Now one more note on the Smithfield Hams. As they are salt-cured, they do not require refridgeration. Just hang them in a cool dark place and they will last for years. And your Maximum Leader can vouch for that. You see, as he mentioned, your Maximum Leader goes down to Smithfield to purchase a ham annually. Round about 1991 he was asked by a friend to pick up an additional ham - for the friend. Your Maximum Leader did this. But the friend determined after the ham was purchased that it was too much work to prepare. So, your Maximum Leader took the ham down to the basement, hung it up in a closet, and forgot about it. Forgot about the ham for about 6 years. Yes… Six years… 
Upon remembering the ham, there was great discussion among the extended Villainous family as to whether or not the ham would be any good. Your Maximum Leader proclaimed that it would be fine. Over time the salty flavor of the cured ham intensifies - but the meat shouldn’t spoil. So, your Maximum Leader did prepare the ham. He soaked it for 8 days (instead of 5) and prepared it as normal. It was quite delicious, if he does say so himself.

Now, one more thing about the Smithfield Ham. When you buy a Smithfield Ham they come wrapped in butcher’s paper and then placed in a cotton sack. The cotton sack is shaped just like the ham. There is something you have to do with the sack after you’ve cooked the ham… You make the Ham Pillow. Yes, loyal readers, the Ham Pillow. Indeed, it is a great honor to be bestowed a Ham Pillow by your Maximum Leader. The cotton sack is laundered. Then filled with washable pillow filling. Then it is sewn up along the open end with bright red string. Your Maximum Leader has a few Ham Pillows himself. They make for great props while watching films on the sofa. And in some extreme cases he’s heard of people cuddling with them at night while their good lady wife was away… Always keep the bag and make a Ham Pillow.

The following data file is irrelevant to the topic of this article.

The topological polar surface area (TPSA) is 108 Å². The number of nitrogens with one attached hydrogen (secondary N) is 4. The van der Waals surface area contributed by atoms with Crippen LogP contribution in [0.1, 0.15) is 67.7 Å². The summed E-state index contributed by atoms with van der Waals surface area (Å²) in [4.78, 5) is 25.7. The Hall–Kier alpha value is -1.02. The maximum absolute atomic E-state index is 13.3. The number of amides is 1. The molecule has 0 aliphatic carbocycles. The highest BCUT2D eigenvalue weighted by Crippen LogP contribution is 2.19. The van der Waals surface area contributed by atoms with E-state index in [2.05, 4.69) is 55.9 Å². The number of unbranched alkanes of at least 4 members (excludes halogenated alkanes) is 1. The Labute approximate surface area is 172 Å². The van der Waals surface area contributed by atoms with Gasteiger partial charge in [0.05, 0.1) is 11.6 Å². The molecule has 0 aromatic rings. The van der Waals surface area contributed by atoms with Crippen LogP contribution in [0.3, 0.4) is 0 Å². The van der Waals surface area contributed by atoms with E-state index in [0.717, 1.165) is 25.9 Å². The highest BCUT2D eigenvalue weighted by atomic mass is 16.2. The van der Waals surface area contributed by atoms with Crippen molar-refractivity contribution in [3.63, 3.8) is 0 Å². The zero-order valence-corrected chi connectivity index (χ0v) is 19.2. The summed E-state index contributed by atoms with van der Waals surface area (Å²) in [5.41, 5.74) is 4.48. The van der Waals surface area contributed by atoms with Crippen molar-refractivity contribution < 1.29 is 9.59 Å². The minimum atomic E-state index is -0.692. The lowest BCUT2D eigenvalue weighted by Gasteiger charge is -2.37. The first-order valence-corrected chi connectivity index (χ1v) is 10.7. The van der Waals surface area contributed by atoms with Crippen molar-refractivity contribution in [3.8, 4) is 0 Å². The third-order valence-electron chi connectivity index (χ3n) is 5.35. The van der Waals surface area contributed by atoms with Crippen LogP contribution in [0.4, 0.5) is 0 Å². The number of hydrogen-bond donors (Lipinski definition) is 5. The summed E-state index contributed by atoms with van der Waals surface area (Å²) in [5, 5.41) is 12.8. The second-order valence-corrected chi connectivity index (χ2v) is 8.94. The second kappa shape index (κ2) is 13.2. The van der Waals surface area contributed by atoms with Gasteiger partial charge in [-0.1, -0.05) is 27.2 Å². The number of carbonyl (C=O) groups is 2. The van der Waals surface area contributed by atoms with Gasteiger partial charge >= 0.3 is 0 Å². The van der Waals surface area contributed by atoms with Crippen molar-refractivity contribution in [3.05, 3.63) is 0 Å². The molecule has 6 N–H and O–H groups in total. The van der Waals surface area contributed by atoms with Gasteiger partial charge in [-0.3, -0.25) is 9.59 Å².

Just in case you were wondering where your Maximum Leader came up with the idea of a Ham Pillow… It was actually the idea of one of President John Tyler’s grand-children. One of President Tyler’s grand-daughters thought it would be a funny thing to make a pillow out of the bag they kept the ham in. Many generations later, the Tyler women were still making Ham Pillows and distributing them to friends. This was how your Maximum Leader came upon the idea…

Now, your Maximum Leader has completely exhausted himself on his ham exposition. And he hasn’t even hit Parma, York, Mainz, Prauge, or Paris style hams… Well… They will just have to wait for another day.

Carry on.